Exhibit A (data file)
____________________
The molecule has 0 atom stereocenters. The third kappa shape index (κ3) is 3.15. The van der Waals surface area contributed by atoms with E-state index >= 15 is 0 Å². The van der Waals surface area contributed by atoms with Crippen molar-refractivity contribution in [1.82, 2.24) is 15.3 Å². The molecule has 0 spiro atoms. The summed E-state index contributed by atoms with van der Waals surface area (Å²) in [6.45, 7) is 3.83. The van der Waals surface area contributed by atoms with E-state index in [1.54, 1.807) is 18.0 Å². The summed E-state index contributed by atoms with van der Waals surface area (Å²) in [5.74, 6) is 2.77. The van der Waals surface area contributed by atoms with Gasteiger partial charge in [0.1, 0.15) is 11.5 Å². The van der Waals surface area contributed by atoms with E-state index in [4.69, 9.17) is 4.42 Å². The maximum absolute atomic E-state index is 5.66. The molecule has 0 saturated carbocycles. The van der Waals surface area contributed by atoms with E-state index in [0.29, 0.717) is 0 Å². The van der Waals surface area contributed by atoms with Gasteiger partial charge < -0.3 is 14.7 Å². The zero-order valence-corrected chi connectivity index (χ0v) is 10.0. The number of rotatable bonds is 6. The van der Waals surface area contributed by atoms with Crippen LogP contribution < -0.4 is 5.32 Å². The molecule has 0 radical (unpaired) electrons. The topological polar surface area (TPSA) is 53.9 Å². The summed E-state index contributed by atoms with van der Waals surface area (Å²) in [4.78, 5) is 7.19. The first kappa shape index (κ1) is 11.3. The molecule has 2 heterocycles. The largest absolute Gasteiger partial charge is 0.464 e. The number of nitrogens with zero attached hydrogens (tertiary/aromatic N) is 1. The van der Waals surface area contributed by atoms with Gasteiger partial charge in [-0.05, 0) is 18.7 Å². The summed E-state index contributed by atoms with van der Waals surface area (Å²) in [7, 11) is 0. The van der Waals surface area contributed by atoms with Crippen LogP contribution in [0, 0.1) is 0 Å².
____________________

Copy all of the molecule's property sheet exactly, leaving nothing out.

The molecule has 0 atom stereocenters. The third kappa shape index (κ3) is 3.15. The van der Waals surface area contributed by atoms with E-state index >= 15 is 0 Å². The van der Waals surface area contributed by atoms with Crippen molar-refractivity contribution in [1.82, 2.24) is 15.3 Å². The molecule has 0 spiro atoms. The summed E-state index contributed by atoms with van der Waals surface area (Å²) in [6.45, 7) is 3.83. The van der Waals surface area contributed by atoms with E-state index in [1.54, 1.807) is 18.0 Å². The summed E-state index contributed by atoms with van der Waals surface area (Å²) in [5.74, 6) is 2.77. The van der Waals surface area contributed by atoms with Gasteiger partial charge in [0.1, 0.15) is 11.5 Å². The van der Waals surface area contributed by atoms with E-state index in [4.69, 9.17) is 4.42 Å². The maximum absolute atomic E-state index is 5.66. The molecule has 0 saturated carbocycles. The van der Waals surface area contributed by atoms with E-state index in [0.29, 0.717) is 0 Å². The van der Waals surface area contributed by atoms with Gasteiger partial charge < -0.3 is 14.7 Å². The zero-order valence-corrected chi connectivity index (χ0v) is 10.0. The number of rotatable bonds is 6. The van der Waals surface area contributed by atoms with Crippen LogP contribution < -0.4 is 5.32 Å². The molecule has 0 radical (unpaired) electrons. The topological polar surface area (TPSA) is 53.9 Å². The summed E-state index contributed by atoms with van der Waals surface area (Å²) in [4.78, 5) is 7.19. The first kappa shape index (κ1) is 11.3. The molecule has 2 heterocycles. The largest absolute Gasteiger partial charge is 0.464 e. The number of nitrogens with zero attached hydrogens (tertiary/aromatic N) is 1. The van der Waals surface area contributed by atoms with Gasteiger partial charge in [-0.05, 0) is 18.7 Å². The summed E-state index contributed by atoms with van der Waals surface area (Å²) in [7, 11) is 0. The van der Waals surface area contributed by atoms with Crippen LogP contribution in [0, 0.1) is 0 Å².